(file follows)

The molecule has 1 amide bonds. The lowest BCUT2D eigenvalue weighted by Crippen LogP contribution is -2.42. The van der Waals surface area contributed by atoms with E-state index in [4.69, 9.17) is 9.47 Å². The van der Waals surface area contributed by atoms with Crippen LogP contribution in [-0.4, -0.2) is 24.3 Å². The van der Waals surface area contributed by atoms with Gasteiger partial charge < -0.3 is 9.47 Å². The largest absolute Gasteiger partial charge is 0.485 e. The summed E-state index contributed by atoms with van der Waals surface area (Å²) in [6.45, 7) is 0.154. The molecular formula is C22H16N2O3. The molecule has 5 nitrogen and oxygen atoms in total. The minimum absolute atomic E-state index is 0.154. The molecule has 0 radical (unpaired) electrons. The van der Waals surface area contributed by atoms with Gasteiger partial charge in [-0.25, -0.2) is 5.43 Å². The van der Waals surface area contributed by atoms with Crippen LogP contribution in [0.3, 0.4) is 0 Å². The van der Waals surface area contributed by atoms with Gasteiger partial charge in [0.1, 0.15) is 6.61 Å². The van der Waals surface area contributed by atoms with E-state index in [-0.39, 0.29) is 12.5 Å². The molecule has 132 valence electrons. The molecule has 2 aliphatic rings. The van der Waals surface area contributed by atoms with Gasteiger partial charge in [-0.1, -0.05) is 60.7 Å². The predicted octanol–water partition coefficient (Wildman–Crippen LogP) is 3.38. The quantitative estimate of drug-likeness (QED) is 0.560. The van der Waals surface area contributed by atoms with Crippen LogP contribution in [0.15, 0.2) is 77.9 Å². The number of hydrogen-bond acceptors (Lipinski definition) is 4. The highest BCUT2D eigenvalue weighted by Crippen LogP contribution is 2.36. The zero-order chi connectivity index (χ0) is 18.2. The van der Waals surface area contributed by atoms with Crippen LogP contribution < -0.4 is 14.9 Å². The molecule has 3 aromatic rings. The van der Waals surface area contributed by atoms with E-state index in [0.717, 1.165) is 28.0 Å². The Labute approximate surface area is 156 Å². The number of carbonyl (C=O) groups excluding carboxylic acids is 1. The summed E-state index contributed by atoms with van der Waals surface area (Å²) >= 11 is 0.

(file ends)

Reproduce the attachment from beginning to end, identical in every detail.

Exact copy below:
The molecule has 1 amide bonds. The lowest BCUT2D eigenvalue weighted by Crippen LogP contribution is -2.42. The van der Waals surface area contributed by atoms with E-state index in [4.69, 9.17) is 9.47 Å². The van der Waals surface area contributed by atoms with Crippen LogP contribution in [-0.4, -0.2) is 24.3 Å². The van der Waals surface area contributed by atoms with Gasteiger partial charge < -0.3 is 9.47 Å². The largest absolute Gasteiger partial charge is 0.485 e. The summed E-state index contributed by atoms with van der Waals surface area (Å²) in [6.45, 7) is 0.154. The molecular formula is C22H16N2O3. The molecule has 5 nitrogen and oxygen atoms in total. The minimum absolute atomic E-state index is 0.154. The molecule has 0 radical (unpaired) electrons. The van der Waals surface area contributed by atoms with Gasteiger partial charge in [-0.25, -0.2) is 5.43 Å². The van der Waals surface area contributed by atoms with Crippen LogP contribution in [0.3, 0.4) is 0 Å². The van der Waals surface area contributed by atoms with Gasteiger partial charge in [0.1, 0.15) is 6.61 Å². The van der Waals surface area contributed by atoms with E-state index in [-0.39, 0.29) is 12.5 Å². The molecule has 132 valence electrons. The molecule has 2 aliphatic rings. The van der Waals surface area contributed by atoms with Gasteiger partial charge in [-0.1, -0.05) is 60.7 Å². The predicted octanol–water partition coefficient (Wildman–Crippen LogP) is 3.38. The quantitative estimate of drug-likeness (QED) is 0.560. The van der Waals surface area contributed by atoms with Crippen LogP contribution in [0.15, 0.2) is 77.9 Å². The number of hydrogen-bond acceptors (Lipinski definition) is 4. The highest BCUT2D eigenvalue weighted by Crippen LogP contribution is 2.36. The zero-order chi connectivity index (χ0) is 18.2. The van der Waals surface area contributed by atoms with Crippen LogP contribution < -0.4 is 14.9 Å². The molecule has 3 aromatic rings. The van der Waals surface area contributed by atoms with E-state index in [0.717, 1.165) is 28.0 Å². The Labute approximate surface area is 156 Å². The number of carbonyl (C=O) groups excluding carboxylic acids is 1. The summed E-state index contributed by atoms with van der Waals surface area (Å²) >= 11 is 0.